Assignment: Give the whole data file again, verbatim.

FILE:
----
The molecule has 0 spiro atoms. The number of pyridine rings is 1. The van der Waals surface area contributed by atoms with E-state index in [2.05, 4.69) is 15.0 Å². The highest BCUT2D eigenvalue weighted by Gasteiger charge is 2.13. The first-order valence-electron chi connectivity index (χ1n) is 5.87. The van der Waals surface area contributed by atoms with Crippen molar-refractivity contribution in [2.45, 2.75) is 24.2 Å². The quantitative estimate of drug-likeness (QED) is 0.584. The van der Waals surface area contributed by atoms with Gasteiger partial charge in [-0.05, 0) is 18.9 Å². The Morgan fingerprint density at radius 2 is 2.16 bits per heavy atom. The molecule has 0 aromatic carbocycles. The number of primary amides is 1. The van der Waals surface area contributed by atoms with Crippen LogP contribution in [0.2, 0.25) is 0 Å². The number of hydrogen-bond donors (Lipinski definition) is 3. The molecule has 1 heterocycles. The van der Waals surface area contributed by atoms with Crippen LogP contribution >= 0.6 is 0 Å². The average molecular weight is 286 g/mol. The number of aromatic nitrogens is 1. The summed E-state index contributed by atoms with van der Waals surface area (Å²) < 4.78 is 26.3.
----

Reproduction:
The molecule has 0 spiro atoms. The number of pyridine rings is 1. The van der Waals surface area contributed by atoms with E-state index in [2.05, 4.69) is 15.0 Å². The highest BCUT2D eigenvalue weighted by Gasteiger charge is 2.13. The first-order valence-electron chi connectivity index (χ1n) is 5.87. The van der Waals surface area contributed by atoms with Crippen molar-refractivity contribution in [2.45, 2.75) is 24.2 Å². The quantitative estimate of drug-likeness (QED) is 0.584. The van der Waals surface area contributed by atoms with Gasteiger partial charge in [-0.05, 0) is 18.9 Å². The Morgan fingerprint density at radius 2 is 2.16 bits per heavy atom. The molecule has 0 aromatic carbocycles. The number of primary amides is 1. The van der Waals surface area contributed by atoms with Crippen LogP contribution in [0.2, 0.25) is 0 Å². The number of hydrogen-bond donors (Lipinski definition) is 3. The molecule has 1 heterocycles. The van der Waals surface area contributed by atoms with Crippen LogP contribution >= 0.6 is 0 Å². The average molecular weight is 286 g/mol. The number of aromatic nitrogens is 1. The summed E-state index contributed by atoms with van der Waals surface area (Å²) < 4.78 is 26.3.